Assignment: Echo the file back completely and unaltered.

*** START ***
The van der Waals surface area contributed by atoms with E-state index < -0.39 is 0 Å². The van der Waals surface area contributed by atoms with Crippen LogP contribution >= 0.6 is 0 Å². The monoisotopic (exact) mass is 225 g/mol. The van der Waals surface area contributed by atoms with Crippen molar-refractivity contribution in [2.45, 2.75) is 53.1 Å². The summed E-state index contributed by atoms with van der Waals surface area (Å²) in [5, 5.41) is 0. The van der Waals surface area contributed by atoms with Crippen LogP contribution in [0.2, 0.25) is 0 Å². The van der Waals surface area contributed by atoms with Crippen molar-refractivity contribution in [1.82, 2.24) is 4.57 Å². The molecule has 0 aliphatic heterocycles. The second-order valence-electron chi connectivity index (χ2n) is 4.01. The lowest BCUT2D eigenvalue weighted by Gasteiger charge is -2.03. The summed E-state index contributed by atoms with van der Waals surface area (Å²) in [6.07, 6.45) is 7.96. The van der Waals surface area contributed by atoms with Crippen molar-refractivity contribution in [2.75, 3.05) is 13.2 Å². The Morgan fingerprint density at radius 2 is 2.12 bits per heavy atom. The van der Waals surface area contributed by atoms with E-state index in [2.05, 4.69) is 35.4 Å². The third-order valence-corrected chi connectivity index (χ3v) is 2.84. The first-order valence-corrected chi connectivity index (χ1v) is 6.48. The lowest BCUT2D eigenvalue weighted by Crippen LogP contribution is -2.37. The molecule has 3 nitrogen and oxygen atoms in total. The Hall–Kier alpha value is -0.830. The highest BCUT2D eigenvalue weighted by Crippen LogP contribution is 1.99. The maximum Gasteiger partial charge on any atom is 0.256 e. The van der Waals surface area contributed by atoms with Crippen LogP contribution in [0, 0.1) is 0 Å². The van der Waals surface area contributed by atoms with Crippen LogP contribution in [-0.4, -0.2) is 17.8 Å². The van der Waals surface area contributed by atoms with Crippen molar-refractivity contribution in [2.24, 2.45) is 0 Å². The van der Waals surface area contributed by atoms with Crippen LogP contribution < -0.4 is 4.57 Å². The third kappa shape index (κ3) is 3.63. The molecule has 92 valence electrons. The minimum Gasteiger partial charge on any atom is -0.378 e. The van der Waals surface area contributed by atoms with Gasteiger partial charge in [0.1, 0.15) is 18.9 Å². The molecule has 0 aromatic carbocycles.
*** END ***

The van der Waals surface area contributed by atoms with E-state index < -0.39 is 0 Å². The van der Waals surface area contributed by atoms with Crippen LogP contribution >= 0.6 is 0 Å². The monoisotopic (exact) mass is 225 g/mol. The van der Waals surface area contributed by atoms with Crippen molar-refractivity contribution in [2.45, 2.75) is 53.1 Å². The summed E-state index contributed by atoms with van der Waals surface area (Å²) in [5, 5.41) is 0. The van der Waals surface area contributed by atoms with Crippen LogP contribution in [0.2, 0.25) is 0 Å². The van der Waals surface area contributed by atoms with Crippen molar-refractivity contribution in [1.82, 2.24) is 4.57 Å². The molecule has 0 aliphatic heterocycles. The second-order valence-electron chi connectivity index (χ2n) is 4.01. The lowest BCUT2D eigenvalue weighted by Gasteiger charge is -2.03. The summed E-state index contributed by atoms with van der Waals surface area (Å²) in [6.07, 6.45) is 7.96. The van der Waals surface area contributed by atoms with Crippen molar-refractivity contribution in [2.75, 3.05) is 13.2 Å². The Morgan fingerprint density at radius 2 is 2.12 bits per heavy atom. The van der Waals surface area contributed by atoms with E-state index in [2.05, 4.69) is 35.4 Å². The third-order valence-corrected chi connectivity index (χ3v) is 2.84. The first-order valence-corrected chi connectivity index (χ1v) is 6.48. The lowest BCUT2D eigenvalue weighted by Crippen LogP contribution is -2.37. The molecule has 3 nitrogen and oxygen atoms in total. The Hall–Kier alpha value is -0.830. The highest BCUT2D eigenvalue weighted by Crippen LogP contribution is 1.99. The maximum Gasteiger partial charge on any atom is 0.256 e. The van der Waals surface area contributed by atoms with Crippen LogP contribution in [0, 0.1) is 0 Å². The van der Waals surface area contributed by atoms with Crippen LogP contribution in [-0.4, -0.2) is 17.8 Å². The van der Waals surface area contributed by atoms with Crippen molar-refractivity contribution in [2.24, 2.45) is 0 Å². The van der Waals surface area contributed by atoms with Crippen LogP contribution < -0.4 is 4.57 Å². The third kappa shape index (κ3) is 3.63. The molecule has 92 valence electrons. The minimum Gasteiger partial charge on any atom is -0.378 e. The van der Waals surface area contributed by atoms with Gasteiger partial charge in [0.1, 0.15) is 18.9 Å². The molecule has 0 aromatic carbocycles.